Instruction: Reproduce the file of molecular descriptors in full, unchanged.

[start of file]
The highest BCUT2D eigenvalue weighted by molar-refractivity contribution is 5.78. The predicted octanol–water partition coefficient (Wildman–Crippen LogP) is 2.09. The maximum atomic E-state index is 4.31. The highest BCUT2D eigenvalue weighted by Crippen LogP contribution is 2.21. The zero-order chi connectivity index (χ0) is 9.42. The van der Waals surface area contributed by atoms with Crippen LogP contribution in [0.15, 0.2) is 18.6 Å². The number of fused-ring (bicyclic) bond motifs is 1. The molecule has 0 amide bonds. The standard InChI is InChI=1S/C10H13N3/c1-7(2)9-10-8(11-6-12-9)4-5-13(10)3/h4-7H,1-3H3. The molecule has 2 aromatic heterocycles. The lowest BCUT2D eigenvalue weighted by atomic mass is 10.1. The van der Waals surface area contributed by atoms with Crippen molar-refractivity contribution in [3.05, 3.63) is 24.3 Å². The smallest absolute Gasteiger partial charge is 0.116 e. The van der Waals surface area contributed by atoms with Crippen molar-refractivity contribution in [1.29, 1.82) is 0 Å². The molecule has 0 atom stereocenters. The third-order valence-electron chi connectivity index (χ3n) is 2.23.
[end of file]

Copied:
The highest BCUT2D eigenvalue weighted by molar-refractivity contribution is 5.78. The predicted octanol–water partition coefficient (Wildman–Crippen LogP) is 2.09. The maximum atomic E-state index is 4.31. The highest BCUT2D eigenvalue weighted by Crippen LogP contribution is 2.21. The zero-order chi connectivity index (χ0) is 9.42. The van der Waals surface area contributed by atoms with Crippen LogP contribution in [0.15, 0.2) is 18.6 Å². The number of fused-ring (bicyclic) bond motifs is 1. The molecule has 0 amide bonds. The standard InChI is InChI=1S/C10H13N3/c1-7(2)9-10-8(11-6-12-9)4-5-13(10)3/h4-7H,1-3H3. The molecule has 2 aromatic heterocycles. The lowest BCUT2D eigenvalue weighted by atomic mass is 10.1. The van der Waals surface area contributed by atoms with Crippen molar-refractivity contribution in [3.05, 3.63) is 24.3 Å². The smallest absolute Gasteiger partial charge is 0.116 e. The van der Waals surface area contributed by atoms with Crippen molar-refractivity contribution in [1.29, 1.82) is 0 Å². The molecule has 0 atom stereocenters. The third-order valence-electron chi connectivity index (χ3n) is 2.23.